The rumors continued, leading to fierce debates about the importance of out-of-court settlements and other complications linked to Pressler's past. Now, the Pressler story is one elite-media headline away from competing with the Patterson drama, as Southern Baptists wrestle with sins in the past and their leadership going into the future.

Yes, that's was the topic of this week's "Crossroads" podcast. Click here to tune that in.

To see the larger context, consider this passage from a Ross Douthat column -- "The Baptist Apocalypse" -- in The New York Times. Yes, there is a hint of a Donald Trump angle here, but this story is actually much bigger than that.

Late last year I wrote an essay speculating about the possibility of an “evangelical crisis” in this era, driven by the gap between the older and strongly pro-Trump constituency in evangelical churches and those evangelicals, often younger, who either voted for the president reluctantly or rejected his brand of politics outright. But I didn’t anticipate that the crisis would take a specific sex-and-power form -- that the Trump presidency and the #MeToo era between them would make the treatment of women the place where evangelical divisions were laid bare.

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Watching Southern Baptist dominoes: Whither the Paige Patterson files on 2003 rape report?

Watching Southern Baptist dominoes: Whither the Paige Patterson files on 2003 rape report?

Several weeks ago, I recommended that editors needed to budget for airplane tickets and hotel space so that their religion-beat pros could be on the scene when the Southern Baptist Convention meets in Dallas, Jun 12-13. Those that acted back then saved money.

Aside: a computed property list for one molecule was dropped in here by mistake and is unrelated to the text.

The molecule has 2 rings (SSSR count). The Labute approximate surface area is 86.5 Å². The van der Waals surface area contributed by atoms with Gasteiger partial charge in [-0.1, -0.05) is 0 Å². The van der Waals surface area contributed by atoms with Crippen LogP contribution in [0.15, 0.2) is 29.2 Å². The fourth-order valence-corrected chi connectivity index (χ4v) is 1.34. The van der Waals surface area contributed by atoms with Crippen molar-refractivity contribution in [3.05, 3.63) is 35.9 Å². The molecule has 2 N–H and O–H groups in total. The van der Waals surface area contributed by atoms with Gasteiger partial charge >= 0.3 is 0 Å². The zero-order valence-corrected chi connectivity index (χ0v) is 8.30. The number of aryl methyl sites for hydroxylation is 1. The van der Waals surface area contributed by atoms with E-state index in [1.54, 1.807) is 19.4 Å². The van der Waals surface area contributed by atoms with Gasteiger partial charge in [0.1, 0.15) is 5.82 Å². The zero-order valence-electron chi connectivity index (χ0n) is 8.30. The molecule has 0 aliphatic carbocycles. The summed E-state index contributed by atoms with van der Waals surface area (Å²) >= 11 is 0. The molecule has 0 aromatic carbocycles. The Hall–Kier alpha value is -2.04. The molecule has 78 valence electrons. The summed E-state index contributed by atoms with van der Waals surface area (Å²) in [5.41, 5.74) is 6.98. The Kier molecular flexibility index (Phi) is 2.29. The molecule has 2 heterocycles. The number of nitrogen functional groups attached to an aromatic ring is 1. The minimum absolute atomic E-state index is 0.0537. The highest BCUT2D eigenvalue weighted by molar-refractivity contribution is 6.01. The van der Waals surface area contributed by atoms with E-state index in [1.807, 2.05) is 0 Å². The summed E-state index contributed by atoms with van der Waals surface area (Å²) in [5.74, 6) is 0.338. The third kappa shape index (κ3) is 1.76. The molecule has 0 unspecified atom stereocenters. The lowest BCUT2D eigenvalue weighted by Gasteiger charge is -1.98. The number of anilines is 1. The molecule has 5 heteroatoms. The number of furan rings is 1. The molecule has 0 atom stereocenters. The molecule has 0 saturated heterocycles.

Yes, leaders of Southwestern Baptist Theological seminary have acted twice in reaction to controversies surrounding the Rev. Paige Patterson. Seminary trustees voted on May 23 to remove him as president and then, reacting to new evidence, their executive committee acted yesterday to strip him of his new "theologian in residence" title, his new living quarters on campus and, well, any other remaining ties that bind.

What new evidence? Once again, head over to The Washington Post -- since the religion-desk team there has been leading the charge on this story since Day 1. I'll come back to that subject in a minute.

First I want to note two items in the very buzz-worthy essay written by Southern Baptist Theological Seminary President Al Mohler, after the May 23 action by the Southwestern trustees. The headline on that Mohler essay -- discussed in last weekend's GetReligion "think piece" -- was colorful, to say the least: "The Wrath of God Poured Out -- The Humiliation of the Southern Baptist Convention." Read this Mohler passage carefully:

The church must make every appropriate call to law enforcement and recognize the rightful God-ordained responsibility of civil government to protect, to investigate and to prosecute.

Doesn't the word "prosecute" jump out at you, just a bit? Mohler goes on to say:

A church, denomination, or Christian ministry must look outside of itself when confronted with a pattern of mishandling such responsibilities, or merely of being charged with such a pattern. We cannot vindicate ourselves. ... I believe that any public accusation concerning such a pattern requires an independent, third-party investigation. 

With that in mind, consider this important passage in the new Post report about yesterday's action by Southwestern Seminary leaders to cut remaining ties to Patterson. This passage is, of course, linked to the earlier Post bombshell by Sarah Pulliam Bailey that ran with this headline: "Southern Baptist leader encouraged a woman not to report alleged rape to police and told her to forgive assailant, she says."